George C. Scott plays Jake VanDorn, a religious businessman and single father of a teenage girl named Kristin (Ilah Davis). Kristin goes away on a trip to California with her church but mysteriously disappears. Jake hires a shady private detective (Peter Boyle) to find his daughter but realizes that to find her, he is going to have to do it himself. Jake goes undercover as a porno director and befriends a stripper who may hold the key to those responsible for his daughter's disappearance.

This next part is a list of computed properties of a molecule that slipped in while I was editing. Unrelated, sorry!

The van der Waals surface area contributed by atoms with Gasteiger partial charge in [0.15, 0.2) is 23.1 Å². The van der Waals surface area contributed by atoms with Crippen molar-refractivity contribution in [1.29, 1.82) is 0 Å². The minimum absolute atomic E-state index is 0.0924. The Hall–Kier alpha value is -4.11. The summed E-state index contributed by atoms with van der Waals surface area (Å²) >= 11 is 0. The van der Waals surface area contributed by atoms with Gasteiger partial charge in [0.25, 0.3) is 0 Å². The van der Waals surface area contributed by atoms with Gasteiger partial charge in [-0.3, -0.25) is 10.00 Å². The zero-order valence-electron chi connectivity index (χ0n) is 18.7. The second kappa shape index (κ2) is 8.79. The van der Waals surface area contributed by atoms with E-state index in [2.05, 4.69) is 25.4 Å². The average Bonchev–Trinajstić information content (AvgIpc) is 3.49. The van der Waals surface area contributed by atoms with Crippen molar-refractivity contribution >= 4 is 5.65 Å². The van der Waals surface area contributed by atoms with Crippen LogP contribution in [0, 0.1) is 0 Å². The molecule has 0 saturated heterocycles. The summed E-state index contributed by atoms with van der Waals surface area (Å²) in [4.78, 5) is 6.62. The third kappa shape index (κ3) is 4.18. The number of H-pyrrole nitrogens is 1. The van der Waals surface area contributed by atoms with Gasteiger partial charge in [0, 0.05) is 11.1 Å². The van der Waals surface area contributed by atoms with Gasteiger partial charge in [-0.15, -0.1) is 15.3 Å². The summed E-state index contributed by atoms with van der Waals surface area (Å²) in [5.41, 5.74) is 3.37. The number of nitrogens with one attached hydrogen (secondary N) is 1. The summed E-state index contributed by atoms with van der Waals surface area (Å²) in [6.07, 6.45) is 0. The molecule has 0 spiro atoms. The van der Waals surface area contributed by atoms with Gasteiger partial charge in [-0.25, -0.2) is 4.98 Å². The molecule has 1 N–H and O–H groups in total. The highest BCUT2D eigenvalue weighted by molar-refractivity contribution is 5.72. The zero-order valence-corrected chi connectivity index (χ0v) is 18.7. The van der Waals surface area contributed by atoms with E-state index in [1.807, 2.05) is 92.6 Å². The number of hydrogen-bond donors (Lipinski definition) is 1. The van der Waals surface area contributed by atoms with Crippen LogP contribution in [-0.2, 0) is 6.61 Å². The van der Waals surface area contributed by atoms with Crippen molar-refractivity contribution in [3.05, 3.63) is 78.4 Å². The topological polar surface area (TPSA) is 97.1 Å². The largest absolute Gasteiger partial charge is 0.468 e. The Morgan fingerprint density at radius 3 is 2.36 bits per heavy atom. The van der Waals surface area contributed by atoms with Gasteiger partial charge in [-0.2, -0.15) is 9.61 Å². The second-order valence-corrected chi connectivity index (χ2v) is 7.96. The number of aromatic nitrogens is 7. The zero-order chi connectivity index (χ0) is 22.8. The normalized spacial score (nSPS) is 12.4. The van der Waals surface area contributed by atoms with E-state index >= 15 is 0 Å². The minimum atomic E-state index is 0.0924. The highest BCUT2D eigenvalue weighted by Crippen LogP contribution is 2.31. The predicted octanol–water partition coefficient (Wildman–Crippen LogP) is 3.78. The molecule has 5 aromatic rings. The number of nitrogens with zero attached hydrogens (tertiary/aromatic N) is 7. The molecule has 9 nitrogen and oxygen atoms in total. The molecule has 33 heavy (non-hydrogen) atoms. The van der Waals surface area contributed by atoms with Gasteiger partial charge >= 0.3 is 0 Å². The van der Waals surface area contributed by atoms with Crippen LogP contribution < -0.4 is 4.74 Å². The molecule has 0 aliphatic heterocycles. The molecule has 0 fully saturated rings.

I was right about this film being a worthy watch, despite my lack of knowledge about it. I just knew that the components were too strong to end in disappointment. In fact I was blown away by George C. Scott's performance in this film. The scene where he is forced to watch his daughter in the porno is some of the best acting I have ever seen. Boyle is great too as the bumbling private dick, as is Season Hubley as the stripper/prostitute Niki. Schrader's story is well written and heart breaking and his direction nails (pun intended) the seedy adult underground perfectly. Everything about the locales are perfect. The story begins in a rural town and the people, scenery and houses just look so real. Everything down to the decorations on the walls inside Jake's house are so authentic that it really impressed me. Then when Jake travels to the city, the whole atmosphere and characters seem very genuine. My only real gripe with the film was that I thought the very end could have had a little more of a twist, but overall the film is a winner.